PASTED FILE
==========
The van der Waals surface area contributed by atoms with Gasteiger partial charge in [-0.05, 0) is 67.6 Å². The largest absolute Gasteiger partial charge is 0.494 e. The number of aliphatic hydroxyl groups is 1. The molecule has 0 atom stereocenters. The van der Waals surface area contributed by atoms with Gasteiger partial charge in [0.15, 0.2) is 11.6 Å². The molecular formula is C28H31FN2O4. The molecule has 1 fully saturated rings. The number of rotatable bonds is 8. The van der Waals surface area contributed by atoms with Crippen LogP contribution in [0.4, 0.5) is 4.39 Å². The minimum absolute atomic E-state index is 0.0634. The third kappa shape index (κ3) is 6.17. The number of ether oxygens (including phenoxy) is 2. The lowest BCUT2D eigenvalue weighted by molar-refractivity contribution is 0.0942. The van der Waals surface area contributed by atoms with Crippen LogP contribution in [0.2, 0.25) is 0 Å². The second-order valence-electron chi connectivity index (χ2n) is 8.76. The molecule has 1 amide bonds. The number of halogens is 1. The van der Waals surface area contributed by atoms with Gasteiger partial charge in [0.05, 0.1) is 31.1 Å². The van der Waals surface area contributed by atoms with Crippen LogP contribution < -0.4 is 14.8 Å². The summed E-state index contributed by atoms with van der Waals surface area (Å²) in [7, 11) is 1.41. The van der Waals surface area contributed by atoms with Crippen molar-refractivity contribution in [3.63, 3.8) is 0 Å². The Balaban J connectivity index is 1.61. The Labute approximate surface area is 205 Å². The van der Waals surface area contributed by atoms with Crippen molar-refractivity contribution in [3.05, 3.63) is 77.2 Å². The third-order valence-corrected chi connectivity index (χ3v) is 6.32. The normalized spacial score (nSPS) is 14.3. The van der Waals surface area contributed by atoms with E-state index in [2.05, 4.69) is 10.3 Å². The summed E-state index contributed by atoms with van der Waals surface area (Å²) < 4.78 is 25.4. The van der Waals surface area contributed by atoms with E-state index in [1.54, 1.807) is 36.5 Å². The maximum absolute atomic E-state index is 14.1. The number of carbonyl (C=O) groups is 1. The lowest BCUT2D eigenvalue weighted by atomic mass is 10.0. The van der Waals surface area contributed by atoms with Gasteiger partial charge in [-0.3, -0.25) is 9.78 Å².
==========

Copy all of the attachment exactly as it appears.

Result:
The van der Waals surface area contributed by atoms with Gasteiger partial charge in [-0.05, 0) is 67.6 Å². The largest absolute Gasteiger partial charge is 0.494 e. The number of aliphatic hydroxyl groups is 1. The molecule has 0 atom stereocenters. The van der Waals surface area contributed by atoms with Gasteiger partial charge in [0.15, 0.2) is 11.6 Å². The molecular formula is C28H31FN2O4. The molecule has 1 fully saturated rings. The number of rotatable bonds is 8. The van der Waals surface area contributed by atoms with Crippen LogP contribution in [0.4, 0.5) is 4.39 Å². The minimum absolute atomic E-state index is 0.0634. The third kappa shape index (κ3) is 6.17. The number of ether oxygens (including phenoxy) is 2. The lowest BCUT2D eigenvalue weighted by molar-refractivity contribution is 0.0942. The van der Waals surface area contributed by atoms with Crippen LogP contribution in [0.2, 0.25) is 0 Å². The second-order valence-electron chi connectivity index (χ2n) is 8.76. The molecule has 1 amide bonds. The number of halogens is 1. The van der Waals surface area contributed by atoms with Gasteiger partial charge in [0.05, 0.1) is 31.1 Å². The van der Waals surface area contributed by atoms with Crippen LogP contribution < -0.4 is 14.8 Å². The summed E-state index contributed by atoms with van der Waals surface area (Å²) in [7, 11) is 1.41. The van der Waals surface area contributed by atoms with Crippen molar-refractivity contribution in [3.63, 3.8) is 0 Å². The Balaban J connectivity index is 1.61. The Labute approximate surface area is 205 Å². The van der Waals surface area contributed by atoms with Crippen molar-refractivity contribution in [3.05, 3.63) is 77.2 Å². The third-order valence-corrected chi connectivity index (χ3v) is 6.32. The normalized spacial score (nSPS) is 14.3. The van der Waals surface area contributed by atoms with E-state index in [2.05, 4.69) is 10.3 Å². The summed E-state index contributed by atoms with van der Waals surface area (Å²) < 4.78 is 25.4. The van der Waals surface area contributed by atoms with E-state index in [1.54, 1.807) is 36.5 Å². The maximum absolute atomic E-state index is 14.1. The number of carbonyl (C=O) groups is 1. The lowest BCUT2D eigenvalue weighted by atomic mass is 10.0. The van der Waals surface area contributed by atoms with Gasteiger partial charge in [-0.3, -0.25) is 9.78 Å².